Written By Joe Lavan – VP Digital Strategy, Target Data

User privacy and how brands can utilize data has been a dominant topic not just in tech, but front-page news across the country. While there are whispers of a repeal or at least a loosening of policy – Facebook announced last week that it would shut down its partner categories section eliminating third-party targeting options for clients leveraging the social platform. These privacy concerns and how it will affect advertising on the platform have not only grabbed the attention of brands – but also Wall Street. So, what does that mean for us?

As the future of advertising on Facebook continues to evolve, the ability for brands to use their own household-level data to market on the platform remains unchanged. Also unchanged is the need for brands to reach qualified customers across such a strong performing channel as social. Facebook has opened up machine-based prospecting product (look-a-like) as a solution for new customer acquisition, but given the turmoil Facebook is going through, as well as skepticism on both the user and brand level of how these segments are built – I’m not too bullish this will be a valued solution.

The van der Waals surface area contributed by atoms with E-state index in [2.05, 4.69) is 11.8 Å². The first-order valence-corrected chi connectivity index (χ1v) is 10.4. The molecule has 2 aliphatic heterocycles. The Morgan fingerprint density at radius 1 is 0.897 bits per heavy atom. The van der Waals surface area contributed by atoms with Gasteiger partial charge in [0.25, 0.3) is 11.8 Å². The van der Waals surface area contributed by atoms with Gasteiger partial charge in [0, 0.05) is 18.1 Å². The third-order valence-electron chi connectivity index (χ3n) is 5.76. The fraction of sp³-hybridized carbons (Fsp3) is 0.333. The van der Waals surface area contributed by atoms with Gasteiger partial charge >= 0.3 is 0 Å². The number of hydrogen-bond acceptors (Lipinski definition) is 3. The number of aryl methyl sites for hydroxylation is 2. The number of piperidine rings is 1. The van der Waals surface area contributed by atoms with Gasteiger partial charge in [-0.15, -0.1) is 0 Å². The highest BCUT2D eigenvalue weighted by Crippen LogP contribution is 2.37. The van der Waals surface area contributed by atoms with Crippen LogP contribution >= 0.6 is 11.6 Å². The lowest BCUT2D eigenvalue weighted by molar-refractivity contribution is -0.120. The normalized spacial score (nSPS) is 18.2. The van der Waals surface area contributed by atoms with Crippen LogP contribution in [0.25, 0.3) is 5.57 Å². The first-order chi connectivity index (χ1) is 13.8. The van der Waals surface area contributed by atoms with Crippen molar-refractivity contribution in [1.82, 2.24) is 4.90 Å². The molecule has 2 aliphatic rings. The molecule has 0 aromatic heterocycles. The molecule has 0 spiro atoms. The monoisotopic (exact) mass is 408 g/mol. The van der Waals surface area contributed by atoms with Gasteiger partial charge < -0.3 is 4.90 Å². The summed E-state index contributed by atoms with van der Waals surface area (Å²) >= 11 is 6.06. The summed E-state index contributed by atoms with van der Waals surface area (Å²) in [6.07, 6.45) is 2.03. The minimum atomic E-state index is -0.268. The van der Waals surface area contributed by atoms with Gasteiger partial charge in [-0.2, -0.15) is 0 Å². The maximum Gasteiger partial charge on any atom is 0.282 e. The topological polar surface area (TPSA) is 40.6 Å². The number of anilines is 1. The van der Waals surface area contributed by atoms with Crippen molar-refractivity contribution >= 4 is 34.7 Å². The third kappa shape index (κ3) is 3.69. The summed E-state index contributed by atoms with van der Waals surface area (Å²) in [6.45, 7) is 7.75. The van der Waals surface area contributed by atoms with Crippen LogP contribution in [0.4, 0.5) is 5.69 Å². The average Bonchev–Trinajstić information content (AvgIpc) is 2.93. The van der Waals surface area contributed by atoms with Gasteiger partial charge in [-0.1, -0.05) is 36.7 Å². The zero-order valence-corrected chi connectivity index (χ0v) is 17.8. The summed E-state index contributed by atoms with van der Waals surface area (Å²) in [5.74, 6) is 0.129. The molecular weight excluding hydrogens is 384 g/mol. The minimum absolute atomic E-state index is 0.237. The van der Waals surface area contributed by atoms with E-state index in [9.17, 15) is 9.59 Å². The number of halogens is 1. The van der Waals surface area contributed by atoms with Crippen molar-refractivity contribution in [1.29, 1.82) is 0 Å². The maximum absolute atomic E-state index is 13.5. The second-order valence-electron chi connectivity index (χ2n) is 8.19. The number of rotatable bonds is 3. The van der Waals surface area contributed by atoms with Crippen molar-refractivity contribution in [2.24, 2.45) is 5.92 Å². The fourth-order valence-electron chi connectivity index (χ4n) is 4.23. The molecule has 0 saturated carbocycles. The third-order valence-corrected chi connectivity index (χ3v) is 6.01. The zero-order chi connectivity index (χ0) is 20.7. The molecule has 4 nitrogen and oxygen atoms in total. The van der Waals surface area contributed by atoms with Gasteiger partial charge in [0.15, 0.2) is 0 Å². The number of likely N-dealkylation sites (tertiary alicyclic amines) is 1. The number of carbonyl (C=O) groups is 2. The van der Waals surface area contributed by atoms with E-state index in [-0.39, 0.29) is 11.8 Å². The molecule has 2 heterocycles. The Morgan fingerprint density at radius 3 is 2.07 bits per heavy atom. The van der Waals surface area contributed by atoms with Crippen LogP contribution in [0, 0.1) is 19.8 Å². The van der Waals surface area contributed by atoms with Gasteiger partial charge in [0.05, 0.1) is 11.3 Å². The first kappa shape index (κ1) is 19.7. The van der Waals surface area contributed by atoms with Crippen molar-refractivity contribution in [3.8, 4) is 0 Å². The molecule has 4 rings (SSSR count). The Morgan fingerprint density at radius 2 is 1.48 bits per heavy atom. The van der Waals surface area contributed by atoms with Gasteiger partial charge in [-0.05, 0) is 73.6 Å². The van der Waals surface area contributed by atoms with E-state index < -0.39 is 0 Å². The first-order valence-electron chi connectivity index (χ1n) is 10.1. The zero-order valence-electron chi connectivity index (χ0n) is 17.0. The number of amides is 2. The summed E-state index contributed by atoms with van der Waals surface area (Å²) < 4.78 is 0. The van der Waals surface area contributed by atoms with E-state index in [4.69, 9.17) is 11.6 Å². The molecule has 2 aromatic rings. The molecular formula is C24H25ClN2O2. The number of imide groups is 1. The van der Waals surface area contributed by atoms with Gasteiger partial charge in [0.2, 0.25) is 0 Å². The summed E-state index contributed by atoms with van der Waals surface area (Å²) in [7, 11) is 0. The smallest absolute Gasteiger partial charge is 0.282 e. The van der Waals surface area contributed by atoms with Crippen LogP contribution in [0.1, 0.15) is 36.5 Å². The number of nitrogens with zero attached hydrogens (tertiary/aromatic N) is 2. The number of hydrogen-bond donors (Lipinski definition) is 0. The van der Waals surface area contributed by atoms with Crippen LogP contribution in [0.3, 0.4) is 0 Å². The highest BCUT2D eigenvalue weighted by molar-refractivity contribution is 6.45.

That leaves us with the alternative option of audience onboarding – and I think the opportunity for Target Data and companies that have CRM expertise. Facebook’s prospecting product will be a cost-effective solution for brands – but it still has the flaws of the recently shut down third-party data marketplace given the inability to track online activity back to a user, and ultimately determine channel worthiness within a larger media mix. As you can see in the recent Acxiom release around the new Facebook changes  – the Liveramp segment of their business is still expected to grow.

I think this gives credence to the idea that offline-built addressable audiences, which are then onboarded into digital audiences, is the smartest solution for brands who wish to add or continue to target across social media.

Advertisers and agencies are already aware of the need to develop deeper people-based capabilities  – and I think the more channels that limit traditional digital targeting tactics like the use of third-party cookie data, the larger the opportunity for companies who can build qualified acquisition audiences within channel privacy constraints. Disruption is always a catalyst for opportunity – and I think that companies like Target Data who have the ability to provide easily trackable solutions and transparency around data segmentation are well set up to succeed on both existing channels, and as new addressable mediums emerge.